- Campus Maps
- Mission Statement
- Position Vacancies
- Salary Schedule (PDF)
- Salary Schedule (Adjunct) (PDF)
- Paid Holidays
- Affordable Care Act Notice (PDF)
- Employee Handbook (PDF)
- SFSC’s Annual Security and Fire Safety Report (PDF)
- Employee Safety Manual (PDF)
- Technology Usage Acknowledgement (PDF)
- Employee Benefits
- BENCOR Special Pay Plan (PDF)
- Social Security Collection and Usage
- Social Security Disclosure Summary (PDF)
- Tobacco-Free College
- Drug Free Workplace & Campuses
- Human Resources FAQ
- Social Media
- Honoring Our Retirees
- Celebrating Our Trustees
AVON PARK, Fla.–April 12, 2016–Archaeologist Steve Koski discusses “Snake Island, a Story of Time, Place, Context, and Change” for the Kissimmee Valley Archaeological and Historical Conservancy (KVAHC) Speaker Series. Koski’s presentation will be on Thursday, April 21, 7 p.m., in Building G, Room 101, at South Florida State College’s Highlands Campus in Avon Park. The public is invited at no cost.
Snake Island is a story involving coastal habitation, discovery, long-term observations, research and interpretation, sea level rise, erosion, loss of significant cultural resources, stabilization and protection of the site.
The Snake Island site was discovered in 1994, eroding from the shore of the spoil island at the mouth of the Venice Inlet in Sarasota County, Fla. This island on the Intercoastal Waterway produced ceramics, shell tools, and an abundance of sea turtle bones and other faunal materials from a surface shell deposit and sandy beach slope in exceptional preservation. Background research indicated that the island was once connected to the mainland. A low tidal marsh was cut from the mainland in 1907, during the initial dredging of the Intercoastal Waterway and used as a spoil site for dredged materials. Beneath the marsh, mud-covered with spoil lay a coastal shell midden dating from the late Manasota/Weeden Island and into the Safety Harbor Period, c. A.D. 600-1500. The site was apparently inundated by the rising sea level.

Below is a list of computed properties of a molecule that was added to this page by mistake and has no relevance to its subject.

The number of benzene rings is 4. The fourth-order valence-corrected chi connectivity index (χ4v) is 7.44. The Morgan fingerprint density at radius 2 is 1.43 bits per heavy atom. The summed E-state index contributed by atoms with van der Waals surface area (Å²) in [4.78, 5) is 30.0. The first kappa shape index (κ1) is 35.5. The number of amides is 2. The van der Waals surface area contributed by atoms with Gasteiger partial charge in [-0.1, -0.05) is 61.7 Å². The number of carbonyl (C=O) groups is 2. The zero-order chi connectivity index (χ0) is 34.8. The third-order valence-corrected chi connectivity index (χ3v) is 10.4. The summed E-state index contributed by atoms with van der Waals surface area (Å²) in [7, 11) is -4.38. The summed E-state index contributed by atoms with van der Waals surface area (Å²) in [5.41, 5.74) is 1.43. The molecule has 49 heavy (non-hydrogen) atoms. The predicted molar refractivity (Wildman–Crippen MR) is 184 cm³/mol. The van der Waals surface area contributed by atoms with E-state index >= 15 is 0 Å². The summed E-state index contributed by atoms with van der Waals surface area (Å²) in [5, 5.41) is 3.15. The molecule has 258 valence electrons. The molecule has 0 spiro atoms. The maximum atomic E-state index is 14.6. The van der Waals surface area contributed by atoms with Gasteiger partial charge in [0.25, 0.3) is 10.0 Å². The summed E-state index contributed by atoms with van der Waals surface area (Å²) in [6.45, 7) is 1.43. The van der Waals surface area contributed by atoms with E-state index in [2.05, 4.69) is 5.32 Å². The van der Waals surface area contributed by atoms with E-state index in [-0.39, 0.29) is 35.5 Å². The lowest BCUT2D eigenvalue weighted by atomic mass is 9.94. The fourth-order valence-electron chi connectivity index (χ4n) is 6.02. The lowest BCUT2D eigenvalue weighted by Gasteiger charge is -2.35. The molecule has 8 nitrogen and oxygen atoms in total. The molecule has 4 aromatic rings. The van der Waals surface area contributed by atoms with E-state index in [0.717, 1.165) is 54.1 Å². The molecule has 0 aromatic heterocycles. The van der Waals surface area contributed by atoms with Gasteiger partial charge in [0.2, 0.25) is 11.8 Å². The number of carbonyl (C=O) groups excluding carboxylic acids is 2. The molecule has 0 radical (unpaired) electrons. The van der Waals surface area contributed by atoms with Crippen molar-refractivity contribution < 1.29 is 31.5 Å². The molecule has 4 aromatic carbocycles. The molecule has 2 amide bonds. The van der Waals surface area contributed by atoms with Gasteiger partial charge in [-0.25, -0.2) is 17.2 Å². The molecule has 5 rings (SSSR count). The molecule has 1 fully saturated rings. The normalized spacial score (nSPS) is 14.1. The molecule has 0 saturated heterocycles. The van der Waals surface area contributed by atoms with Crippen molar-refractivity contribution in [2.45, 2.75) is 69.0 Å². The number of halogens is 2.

Koski is an archaeologist specializing in underwater prehistoric sites. He received his Bachelor of Arts degree in anthropology/archaeology from the University of Massachusetts, Boston, and completed graduate studies and a Master of Arts degree program at Arizona State University. His research interests include the prehistory of Florida, coastal adaptions, and settlement and subsistence strategies through time.
Koski has worked as an underwater archaeologist at Warm Mineral Springs in North Port, Fla., and worked for two cultural resource management firms, ACI and New South Associates. He has worked as project archaeologist on the Sarasota Bay restoration progress project for new South Associates of Stone Mountain, Ga., and has served as project archaeologist during the Snake Island Stabilization Project. He is currently the part-time interim Sarasota County archaeologist and continues to serve as part-time site management at Little Salt Springs for the University of Miami.